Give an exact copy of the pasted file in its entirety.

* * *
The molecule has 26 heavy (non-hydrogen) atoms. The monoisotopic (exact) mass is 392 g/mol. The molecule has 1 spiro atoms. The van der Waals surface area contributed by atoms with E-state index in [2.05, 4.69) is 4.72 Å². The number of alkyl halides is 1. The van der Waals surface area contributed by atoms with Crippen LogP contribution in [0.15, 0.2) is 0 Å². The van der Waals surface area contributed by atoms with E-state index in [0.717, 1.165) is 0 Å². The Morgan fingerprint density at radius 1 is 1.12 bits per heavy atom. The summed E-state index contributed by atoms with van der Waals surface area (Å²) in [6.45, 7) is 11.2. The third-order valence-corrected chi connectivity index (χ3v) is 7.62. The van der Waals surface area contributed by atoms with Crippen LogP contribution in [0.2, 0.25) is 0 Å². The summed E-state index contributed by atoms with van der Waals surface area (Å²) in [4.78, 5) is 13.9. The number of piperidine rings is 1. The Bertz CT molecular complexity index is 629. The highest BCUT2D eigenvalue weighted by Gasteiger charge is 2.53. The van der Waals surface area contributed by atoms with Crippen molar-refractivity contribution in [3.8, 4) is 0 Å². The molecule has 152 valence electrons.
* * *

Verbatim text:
The molecule has 26 heavy (non-hydrogen) atoms. The monoisotopic (exact) mass is 392 g/mol. The molecule has 1 spiro atoms. The van der Waals surface area contributed by atoms with E-state index in [2.05, 4.69) is 4.72 Å². The number of alkyl halides is 1. The van der Waals surface area contributed by atoms with Crippen LogP contribution in [0.15, 0.2) is 0 Å². The van der Waals surface area contributed by atoms with E-state index in [0.717, 1.165) is 0 Å². The Morgan fingerprint density at radius 1 is 1.12 bits per heavy atom. The summed E-state index contributed by atoms with van der Waals surface area (Å²) in [6.45, 7) is 11.2. The third-order valence-corrected chi connectivity index (χ3v) is 7.62. The van der Waals surface area contributed by atoms with Crippen LogP contribution in [0.2, 0.25) is 0 Å². The summed E-state index contributed by atoms with van der Waals surface area (Å²) in [4.78, 5) is 13.9. The number of piperidine rings is 1. The Bertz CT molecular complexity index is 629. The highest BCUT2D eigenvalue weighted by Gasteiger charge is 2.53. The van der Waals surface area contributed by atoms with Crippen molar-refractivity contribution in [3.8, 4) is 0 Å². The molecule has 152 valence electrons.